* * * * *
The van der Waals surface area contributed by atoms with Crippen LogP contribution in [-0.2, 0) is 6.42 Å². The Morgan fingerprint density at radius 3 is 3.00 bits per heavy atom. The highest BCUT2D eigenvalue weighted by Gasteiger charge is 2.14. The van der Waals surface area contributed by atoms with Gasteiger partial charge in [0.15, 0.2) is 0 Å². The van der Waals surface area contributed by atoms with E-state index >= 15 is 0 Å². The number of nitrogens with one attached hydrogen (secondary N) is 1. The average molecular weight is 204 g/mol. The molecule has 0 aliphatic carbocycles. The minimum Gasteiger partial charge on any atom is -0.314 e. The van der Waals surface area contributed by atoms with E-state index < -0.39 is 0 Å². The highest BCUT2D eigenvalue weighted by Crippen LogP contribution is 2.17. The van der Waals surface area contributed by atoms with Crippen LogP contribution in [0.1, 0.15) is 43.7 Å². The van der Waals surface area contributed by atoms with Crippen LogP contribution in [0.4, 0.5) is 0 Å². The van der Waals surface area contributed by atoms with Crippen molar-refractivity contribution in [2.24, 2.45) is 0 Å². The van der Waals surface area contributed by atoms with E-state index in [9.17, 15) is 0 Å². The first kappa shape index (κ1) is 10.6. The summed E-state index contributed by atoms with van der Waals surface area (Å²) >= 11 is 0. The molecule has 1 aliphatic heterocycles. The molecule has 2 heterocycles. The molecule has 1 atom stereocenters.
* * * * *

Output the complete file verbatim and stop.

The van der Waals surface area contributed by atoms with Crippen LogP contribution in [-0.2, 0) is 6.42 Å². The Morgan fingerprint density at radius 3 is 3.00 bits per heavy atom. The highest BCUT2D eigenvalue weighted by Gasteiger charge is 2.14. The van der Waals surface area contributed by atoms with Gasteiger partial charge in [0.15, 0.2) is 0 Å². The van der Waals surface area contributed by atoms with E-state index >= 15 is 0 Å². The number of nitrogens with one attached hydrogen (secondary N) is 1. The average molecular weight is 204 g/mol. The molecule has 0 aliphatic carbocycles. The minimum Gasteiger partial charge on any atom is -0.314 e. The van der Waals surface area contributed by atoms with E-state index < -0.39 is 0 Å². The highest BCUT2D eigenvalue weighted by Crippen LogP contribution is 2.17. The van der Waals surface area contributed by atoms with Crippen LogP contribution in [0.1, 0.15) is 43.7 Å². The van der Waals surface area contributed by atoms with Crippen LogP contribution in [0.4, 0.5) is 0 Å². The van der Waals surface area contributed by atoms with Crippen molar-refractivity contribution in [2.24, 2.45) is 0 Å². The van der Waals surface area contributed by atoms with E-state index in [9.17, 15) is 0 Å². The first kappa shape index (κ1) is 10.6. The summed E-state index contributed by atoms with van der Waals surface area (Å²) >= 11 is 0. The molecule has 1 aliphatic heterocycles. The molecule has 2 heterocycles. The molecule has 1 atom stereocenters.